A gentleman is shot dead in his study. The police come in to solve the crime. A young detective weaves his way through danger and an intricate set of clues to catch the killer. Watch for ... See full summary »
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A British nobleman who has spent the majority of his life running a tropical island returns to England. He finds that an island princess has fallen in love with his butler. Finding that ... See full summary »
Globe-trotter Barry Wilding (Leslie Fenton) intercedes when a man annoys Julie Kenmore (Muriel Evans) on a ship crossing the English Channel, but she refuses to tell him her name or address. Barry determines to find her in London, but he is summoned to a lawyer's office and informed that he has inherited "The Hawk's Nest", a large estate outside London. He has to sign a declaration that he will never sell the property. He arrives there and is roughly put off his own property be trespassers who have taken up residence. Despite offers to buy the estate and warnings to get out of England, Barry refuses to do either. Julie appears and tells Barry she is living at "The Hawk's Nest" and he must allow her and her father, Dr. Kenmore (Morgan Wallace), to continue to live there for at least six months, and he can not visit her there. But Barry continues to try to solve the mystery that surrounds his inheritance even after being attacked by three American gangsters. Barry tries to enlist the ... Written by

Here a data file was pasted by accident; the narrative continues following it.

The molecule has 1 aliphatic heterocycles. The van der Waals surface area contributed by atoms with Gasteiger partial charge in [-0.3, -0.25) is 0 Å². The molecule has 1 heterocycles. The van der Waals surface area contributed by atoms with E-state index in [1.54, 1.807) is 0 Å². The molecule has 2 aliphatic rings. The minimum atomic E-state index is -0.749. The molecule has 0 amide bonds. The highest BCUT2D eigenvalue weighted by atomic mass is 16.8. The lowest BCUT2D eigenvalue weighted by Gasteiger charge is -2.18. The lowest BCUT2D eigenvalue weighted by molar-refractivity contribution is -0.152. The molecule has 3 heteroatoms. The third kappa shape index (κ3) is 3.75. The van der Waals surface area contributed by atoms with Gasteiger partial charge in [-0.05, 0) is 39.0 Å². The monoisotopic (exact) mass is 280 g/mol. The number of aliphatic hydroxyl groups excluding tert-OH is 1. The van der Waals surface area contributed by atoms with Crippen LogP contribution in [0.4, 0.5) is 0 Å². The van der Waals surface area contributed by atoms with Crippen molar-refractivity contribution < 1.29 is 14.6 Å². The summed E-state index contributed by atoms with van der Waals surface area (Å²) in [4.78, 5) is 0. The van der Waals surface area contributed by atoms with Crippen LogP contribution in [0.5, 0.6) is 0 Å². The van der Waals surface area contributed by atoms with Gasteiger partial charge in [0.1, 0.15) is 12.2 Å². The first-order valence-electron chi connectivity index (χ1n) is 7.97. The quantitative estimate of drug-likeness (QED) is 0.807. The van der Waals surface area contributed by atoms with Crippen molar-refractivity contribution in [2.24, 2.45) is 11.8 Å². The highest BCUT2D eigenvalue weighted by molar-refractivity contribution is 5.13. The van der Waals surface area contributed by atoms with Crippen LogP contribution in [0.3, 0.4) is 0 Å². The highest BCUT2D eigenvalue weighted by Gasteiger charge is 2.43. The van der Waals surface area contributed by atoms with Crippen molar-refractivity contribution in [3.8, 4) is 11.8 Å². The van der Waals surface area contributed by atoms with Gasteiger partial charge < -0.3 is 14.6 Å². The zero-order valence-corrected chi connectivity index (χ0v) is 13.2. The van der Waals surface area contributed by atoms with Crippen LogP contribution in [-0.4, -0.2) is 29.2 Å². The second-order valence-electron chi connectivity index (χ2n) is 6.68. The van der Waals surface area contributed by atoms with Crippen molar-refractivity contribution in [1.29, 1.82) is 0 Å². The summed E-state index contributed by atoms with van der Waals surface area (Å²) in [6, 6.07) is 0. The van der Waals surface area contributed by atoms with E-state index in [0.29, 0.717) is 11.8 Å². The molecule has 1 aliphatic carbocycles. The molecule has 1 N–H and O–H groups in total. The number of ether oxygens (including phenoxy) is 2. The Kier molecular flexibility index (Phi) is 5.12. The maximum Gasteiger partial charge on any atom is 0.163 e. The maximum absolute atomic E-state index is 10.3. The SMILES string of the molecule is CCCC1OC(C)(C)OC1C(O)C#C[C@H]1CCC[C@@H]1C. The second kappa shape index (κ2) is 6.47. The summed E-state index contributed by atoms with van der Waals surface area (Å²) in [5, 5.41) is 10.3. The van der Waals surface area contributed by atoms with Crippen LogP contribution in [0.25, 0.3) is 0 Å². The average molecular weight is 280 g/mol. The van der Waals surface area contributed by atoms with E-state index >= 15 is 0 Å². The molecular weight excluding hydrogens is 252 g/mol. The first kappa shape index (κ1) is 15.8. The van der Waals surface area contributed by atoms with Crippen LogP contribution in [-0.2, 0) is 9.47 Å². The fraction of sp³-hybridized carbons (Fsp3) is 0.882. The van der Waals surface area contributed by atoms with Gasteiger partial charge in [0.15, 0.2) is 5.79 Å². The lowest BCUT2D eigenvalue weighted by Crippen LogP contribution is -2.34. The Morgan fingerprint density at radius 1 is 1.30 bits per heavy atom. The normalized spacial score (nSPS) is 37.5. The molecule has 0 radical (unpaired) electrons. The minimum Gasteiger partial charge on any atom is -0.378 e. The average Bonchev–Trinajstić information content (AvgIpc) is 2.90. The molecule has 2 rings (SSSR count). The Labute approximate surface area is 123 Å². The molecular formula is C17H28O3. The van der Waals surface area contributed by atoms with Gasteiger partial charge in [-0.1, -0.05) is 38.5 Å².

Les Adams <email@example.com>
Likable cad Fenton stars as an affable, assertive gent who inherits a mansion following the death of a distant uncle. When he attempts to take possession of the mansion, he discovers a group of shady characters occupying the house, including a sultry beauty (Evans) with whom he had a bizarre encounter on the ship across the Atlantic. Along with his detective pal (Blackmer), the pair soon discovers that there's more than meets the eye to the supposedly haunted house, its strange occupancy (a raving lunatic) and a gang of murderous thieves converging on an alleged hidden treasure.
It's all happening at a brisk pace, with fast-talking Fenton quite a gregarious chap, Evans an attractive and mysterious vice, while in my opinion, Blackmer was the best performer, displaying a professionalism and ease that made him a bankable talent for six decades in a long and illustrious career.
While the conclusion is a little hackneyed, there's some effort gone into the neatly woven plot, with all loose ends tying together, albeit a little conveniently. It's the strength of the three leads (Fenton, Evans and Blackmer) that elevates this run-of-the-mill tale to average status.
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